Here you will find definitions of words no longer in use or used improperly now. These definitions are often derived from multiple sources and represent original work in some cases, but not in all. The effort I am putting forth here is to create a concise reference which is sound and correctly researched, but not enormously wordy.
When reading older English texts like that of Wycliffe or while examining the original printing of the King James Bible or any older text you will encounter words, spellings, and abbreviations no longer used. These notes will help you…
The symbol of the thorn “Þ, þ” is an abbreviation for the sound “th” and used in many words. And the “Y” version of the thorn is used as part of abbreviations also. Also the letter sho may appear when appears to be a thorn also but is pronounced differently. (https://en.wikipedia.org/wiki/Sho_(letter))
[From Wikipedia https://en.wikipedia.org/wiki/Thorn_(letter)]
The letter yogh (Ȝ ȝ; Middle English: yoȝ) was used in Middle English and Older Scots, representing y (/j/) and various velar phonemes. It was derived from the Old English form of the letter g.
[Embs note: the letter “ȝ” can represent a “y” a “g” or a “gh” sound to make a long “i” sound. For example ȝeer is “year” and “ȝe” is “ye” but riȝtful is “rightful.”
A thorn with a stroke on the ascender (Ꝥꝥ) was used in English (see the section on usage).
A thorn with a stroke on the descender also exists (Ꝧꝧ).
The following were abbreviations during Middle and Early Modern English using the letter thorn:
- – (þe) a Middle English abbreviation for the word the
- – (þt) a Middle English abbreviation for the word that
- – (þu) a rare Middle English abbreviation for the word thou (which was written early on as þu or þou)
- (ys) an Early Modern English abbreviation for the word this
- – (ye) an Early Modern English abbreviation for the word the
- – (yt) an Early Modern English abbreviation for the word that
Also plurals were usually followed by “is” instead of just “s” like “paþis” was “paths.”
Also the capital letter “I” or “E” when they had an “e” or “ey” or “eye” sound was shown as “Y” like in the word “Ysay” which was “Isaiah” or “Esias.”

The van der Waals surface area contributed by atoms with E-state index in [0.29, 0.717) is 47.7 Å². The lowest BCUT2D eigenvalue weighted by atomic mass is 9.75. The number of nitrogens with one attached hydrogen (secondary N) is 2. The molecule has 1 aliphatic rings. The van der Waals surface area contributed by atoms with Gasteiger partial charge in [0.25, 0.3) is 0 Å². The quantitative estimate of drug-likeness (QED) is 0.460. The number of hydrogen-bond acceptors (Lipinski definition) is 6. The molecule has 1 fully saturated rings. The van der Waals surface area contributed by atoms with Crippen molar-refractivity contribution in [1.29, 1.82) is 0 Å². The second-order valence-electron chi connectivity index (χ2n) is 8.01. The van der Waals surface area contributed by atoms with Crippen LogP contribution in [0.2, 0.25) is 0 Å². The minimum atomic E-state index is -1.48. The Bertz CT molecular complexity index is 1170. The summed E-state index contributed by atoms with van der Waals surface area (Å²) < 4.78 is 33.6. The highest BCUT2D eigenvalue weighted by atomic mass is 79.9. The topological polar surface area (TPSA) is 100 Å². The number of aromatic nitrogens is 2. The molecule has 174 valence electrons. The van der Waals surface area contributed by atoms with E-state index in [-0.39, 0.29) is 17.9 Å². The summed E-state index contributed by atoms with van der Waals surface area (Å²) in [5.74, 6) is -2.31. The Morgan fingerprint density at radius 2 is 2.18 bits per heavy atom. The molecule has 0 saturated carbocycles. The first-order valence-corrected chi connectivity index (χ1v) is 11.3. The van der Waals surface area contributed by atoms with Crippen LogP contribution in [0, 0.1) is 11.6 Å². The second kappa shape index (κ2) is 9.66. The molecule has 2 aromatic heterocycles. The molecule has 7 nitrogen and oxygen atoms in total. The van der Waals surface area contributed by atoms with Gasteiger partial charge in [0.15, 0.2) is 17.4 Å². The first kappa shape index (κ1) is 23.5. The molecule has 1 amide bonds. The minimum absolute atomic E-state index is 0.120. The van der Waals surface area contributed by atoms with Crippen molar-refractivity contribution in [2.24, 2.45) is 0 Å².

The “on” sound was more like “ow” like in the word “own” and was represented by double “oo” like in the name “Joon” which was “John” which could have been pronounced more like “Joan.”
CLEPID – Called or named. From a word that means to cry out.
SONE – son
ÞHANNE – then
COMUNLI – commonly
KYNG – king
FOURÞE – forth
þhat – that
hadde – had
þe – the
lond – land
contree – country
maad – made
profete – prophet
redi – ready
wey – way
prechide – preached
fablis – fables
lesingis – leasings
trueþe – truth
puttide – putteth
mouþ – mouth
mounteyn – mountain
Hem – them like ‘hem as in that abbreviation
Fild – filled, often as in fulfilled as a prophecy is fulfilled
ech – each
valey – valley
erþe – earth
dai – day
dome – doom
þis – this
blisse – bliss
nedeful – needful
ful – full
shrewid – shrewd
þingis – things
pleyn – plain (as in ordinary)
weies – ways
hertis – hearts
bi – by
eelde – elde (or old as in however many years old)
SOPH’ICAL, SOPH’ISM, SOPH’IST, SOPH’ISTER, SOPH’ISTIC, SOPHISTI’ICAL, SOPHIST’ICALLY, SOPHIST’ICATE, SOPHIST’ICATION, SOPHIST’ICATOR, SOPH’ISTRY, SOPH’OMORE, from Greek sophis σοφος meaning wise. It relates to the use of fallacious arguments as found in Greek philosophy to prove a point during argumentation in a deceptive manner. Part of the definition given by Webster is; “a disputant fallaciously subtil; an artful but insidious logcian ; as an atheistical sophister.” And Webster associates the word with “adulterated; not pure ; not genuine.” Sophomores are students in a college or university, in the second year of their enrollment.
Not all the subtil objections of sophisters and rabbies against the gospel, so much prejudiced the reception of it, as the reproach of those crimes with which they aspersed the assemblies of Christians. Rogers.
SOL’ECISM n. from Greek soloixidmos σολοιχιδμος, said to be from Soli, a people of Attica, who being transplanted to Cilicia, lost the purity of their language. It is an impropriety of language or deviation from correct syntax, incongruity of words, lack of consistency. It is often used in politics to mean any improper thing.
Cesar, by dismissing his guards and retaining his power, committed a dangerous solecism in politics. Middleton.
VERILY – TRUTHFULLY or Certainly or most assuredly, fr0m Latin veritas meaning truth.
BEGOTTEN – To be gotten of as in fathered by in a manner directly that allows for a natural right of inheritance .
HATH – Has
DOTH – does, pronounced duth or doth with a long O like dothe would be. Example: He doth brag too oft.
DOETH – Does do, pronounced do-eth. Example: He doeth a good work.
Forsook – past tense of forsaken, to abandon or leave, part from or give up on or cease. Example: I left and forsook them all.
Shambles – a mess, a word used to describe a marketplace due to the chaos of the venue. Examples: The room was left in shambles. We purchased items at the shambles.
Quoth – Quoting. Pronounced: Quoe-th like both. Example: Quoth the Raven, Nevermore.
Surcease – Sure cease or a definite ending
Implore – to ask sincerely
Bust – a sculpture including the upper chest and head. Also to break or break down as in to stop working.